I awoke on this past Friday morning at about 10:15 a.m., and was alerted by a weather notification that informed me of any decent-sized storms happening around the U.S. Two days prior, I had to postpone a trip to Japan, and I was upset about the missed opportunity. But with news that the New York City region was in for a blizzard, I felt some urgency to take a look at some flights. So I rang So-Gnar's marketing correspondent, Gracie McGuire, for some help tracking down flights. The results were unaffordable. We found that the flight into NYC was going to cost me just about as much as a flight to Tokyo would have. There was no sense in me spending this kind of money on a flight. I had a major hurdle in my plans.
So I got out of bed and stumbled into the kitchen to make coffee. As I took my first sip of coffee, my phone rang with Gracie's number. Her grandmother Marilee had served Frontier Airlines for 20 years as a flight attendant and had earned flying perks, known as buddy passes, that extended to her family. Gracie said, "I just scored us tickets to NYC for $55.92 round trip."
My jaw dropped. I have been waiting all my life to jib, create and snowboard around New York City and the opportunity had just arrived. The flight was in 3½ hours, and my house to the airport is a 40-minute drive without traffic. So I packed up the essentials, and headed to NYC to snowboard.
As we arrived at the counter to check in, we were immediately bummed -- Frontier canceled our flight and didn't notify us. There were no more flights to NYC or anywhere nearby headed out of Denver International Airport that day. The only flight left was into Washington, D.C., about five hours away. We looked at each other and said, "Let's take it!" And we were off, to a city nowhere near New York, but nothing a rental car or train ride couldn't fix. On the walk to our gate, I called everyone on the East Coast I knew to see if they wanted to shred, if they were in town for the weekend or if we could crash on their couch during our stay.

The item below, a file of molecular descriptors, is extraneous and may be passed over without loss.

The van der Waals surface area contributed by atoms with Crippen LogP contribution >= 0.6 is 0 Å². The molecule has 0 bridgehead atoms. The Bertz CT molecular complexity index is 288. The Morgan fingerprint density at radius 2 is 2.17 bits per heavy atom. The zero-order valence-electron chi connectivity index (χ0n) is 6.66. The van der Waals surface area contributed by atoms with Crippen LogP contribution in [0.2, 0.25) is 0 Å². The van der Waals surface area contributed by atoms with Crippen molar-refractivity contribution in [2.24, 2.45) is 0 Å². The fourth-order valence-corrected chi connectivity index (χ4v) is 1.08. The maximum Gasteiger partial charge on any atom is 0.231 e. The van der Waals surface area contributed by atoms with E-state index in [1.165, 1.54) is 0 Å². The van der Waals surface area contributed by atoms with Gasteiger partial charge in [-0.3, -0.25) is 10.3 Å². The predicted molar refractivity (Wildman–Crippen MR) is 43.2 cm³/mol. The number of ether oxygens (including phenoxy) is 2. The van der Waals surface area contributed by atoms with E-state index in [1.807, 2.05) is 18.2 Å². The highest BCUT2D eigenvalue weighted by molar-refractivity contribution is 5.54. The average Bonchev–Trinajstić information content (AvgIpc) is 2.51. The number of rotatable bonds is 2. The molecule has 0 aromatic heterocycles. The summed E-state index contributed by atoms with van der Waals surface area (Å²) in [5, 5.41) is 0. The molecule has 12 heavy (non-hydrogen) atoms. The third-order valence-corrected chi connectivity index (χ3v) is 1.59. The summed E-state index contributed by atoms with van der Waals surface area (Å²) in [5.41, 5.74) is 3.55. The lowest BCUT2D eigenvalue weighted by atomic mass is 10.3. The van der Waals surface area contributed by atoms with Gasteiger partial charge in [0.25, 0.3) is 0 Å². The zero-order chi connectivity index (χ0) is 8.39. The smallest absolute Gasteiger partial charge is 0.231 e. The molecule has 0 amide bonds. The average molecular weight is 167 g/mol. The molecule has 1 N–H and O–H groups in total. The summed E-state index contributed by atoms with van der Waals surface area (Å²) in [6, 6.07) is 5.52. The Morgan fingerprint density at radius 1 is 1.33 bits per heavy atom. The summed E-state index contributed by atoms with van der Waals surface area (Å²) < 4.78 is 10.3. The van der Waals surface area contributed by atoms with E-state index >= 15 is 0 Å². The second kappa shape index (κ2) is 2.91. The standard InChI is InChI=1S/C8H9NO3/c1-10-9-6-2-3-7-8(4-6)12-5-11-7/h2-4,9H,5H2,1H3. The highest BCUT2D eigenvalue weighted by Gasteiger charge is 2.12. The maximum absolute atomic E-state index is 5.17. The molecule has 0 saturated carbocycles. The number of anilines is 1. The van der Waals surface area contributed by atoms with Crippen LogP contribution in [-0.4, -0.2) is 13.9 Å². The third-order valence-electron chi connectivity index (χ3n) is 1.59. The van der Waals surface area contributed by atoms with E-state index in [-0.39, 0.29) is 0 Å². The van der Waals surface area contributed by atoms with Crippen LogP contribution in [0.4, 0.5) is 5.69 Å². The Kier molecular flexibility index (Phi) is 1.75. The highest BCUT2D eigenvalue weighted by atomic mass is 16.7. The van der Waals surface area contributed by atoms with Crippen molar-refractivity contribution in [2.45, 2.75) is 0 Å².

Out of the 12 contacts I had, zero of them were going to be around. Then all of a sudden, I remembered my friend Kyle Arcomano, who had a great position at Red Bull as an event car driver and winch operator. He was based out of New Jersey. Kyle and I had met in Wisconsin during my So-Gnar Snowboard Camp Tour. After ringing Kyle, he was down to link up, and bring the MXT and winch to charge the storm. Shortly after updating my Facebook and Instagram status, I got a phone call from one of my favorite lighting photographers in the game. He is from Florida and his name is Chris Garrison. Chris wanted to head up to document the storm. He found a flight up the same evening and the crew assembled.
When you think of New York City during the winter months, you typically think about cold weather, gray skies and the bitter windchills that pierce through your layers of clothing with ease. New York has yet to be blanketed with a healthy coat of snow on any sort of consistent basis through the 2012 and 2013 season. So anytime the city receives snow, it seems like the residents either rejoice or lament the snow's arrival.
Snowboarding in the Big Apple is a foreign concept, and we were easily able to observe the reactions we received from passerbys as we walked through the city with snowboards, shovels and film gear in our hands. We fielded a lot of questions of confusion and disbelief about snowboarding in the city. There has been little to no snowboarding documented in and around the city. I remember the Forum Crew jibbed the streets during a freak blizzard a handful of years ago and was able to document a few spots around this gigantic city. We decided to document urban snowboarding in an iconic manner, an approach that had not yet been seen in snowboard media or any mainstream media coverage to date.
Our focus was to incorporate snowboarding into the world's most recognizable iconic landmarks, skylines and bridges utilizing the resources in the environment around us. With the assistance of our good friends at Red Bull, we were able to accomplish everything from hand plants to pow slashes to quarter pipe fence stalls with the use of a winch. Special thanks goes out to Officer Louis Mecka and his dog Froto, Eric, Kyle, Nick, Gracie, Chris and especially grandma Marilee.